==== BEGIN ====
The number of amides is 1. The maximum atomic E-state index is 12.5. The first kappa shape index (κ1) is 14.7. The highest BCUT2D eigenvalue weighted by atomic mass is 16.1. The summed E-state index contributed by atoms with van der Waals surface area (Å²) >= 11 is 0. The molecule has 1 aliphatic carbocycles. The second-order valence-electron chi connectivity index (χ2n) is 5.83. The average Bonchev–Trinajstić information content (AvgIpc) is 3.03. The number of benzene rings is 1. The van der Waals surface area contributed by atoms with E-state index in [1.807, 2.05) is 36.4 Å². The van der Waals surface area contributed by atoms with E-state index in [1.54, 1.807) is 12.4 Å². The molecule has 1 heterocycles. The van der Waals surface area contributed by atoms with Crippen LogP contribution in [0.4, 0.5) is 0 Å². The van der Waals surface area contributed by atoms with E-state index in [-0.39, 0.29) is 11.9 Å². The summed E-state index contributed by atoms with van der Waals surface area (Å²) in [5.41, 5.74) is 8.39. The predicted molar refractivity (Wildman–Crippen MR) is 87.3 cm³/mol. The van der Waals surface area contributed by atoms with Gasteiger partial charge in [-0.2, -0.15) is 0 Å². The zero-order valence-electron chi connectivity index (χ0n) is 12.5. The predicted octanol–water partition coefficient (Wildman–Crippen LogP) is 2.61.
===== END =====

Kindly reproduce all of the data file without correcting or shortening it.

The number of amides is 1. The maximum atomic E-state index is 12.5. The first kappa shape index (κ1) is 14.7. The highest BCUT2D eigenvalue weighted by atomic mass is 16.1. The summed E-state index contributed by atoms with van der Waals surface area (Å²) >= 11 is 0. The molecule has 1 aliphatic carbocycles. The second-order valence-electron chi connectivity index (χ2n) is 5.83. The average Bonchev–Trinajstić information content (AvgIpc) is 3.03. The number of benzene rings is 1. The van der Waals surface area contributed by atoms with E-state index in [1.807, 2.05) is 36.4 Å². The van der Waals surface area contributed by atoms with E-state index in [1.54, 1.807) is 12.4 Å². The molecule has 1 heterocycles. The van der Waals surface area contributed by atoms with Crippen LogP contribution in [0.4, 0.5) is 0 Å². The van der Waals surface area contributed by atoms with E-state index in [-0.39, 0.29) is 11.9 Å². The summed E-state index contributed by atoms with van der Waals surface area (Å²) in [5.41, 5.74) is 8.39. The predicted molar refractivity (Wildman–Crippen MR) is 87.3 cm³/mol. The van der Waals surface area contributed by atoms with Gasteiger partial charge in [-0.2, -0.15) is 0 Å². The zero-order valence-electron chi connectivity index (χ0n) is 12.5. The predicted octanol–water partition coefficient (Wildman–Crippen LogP) is 2.61.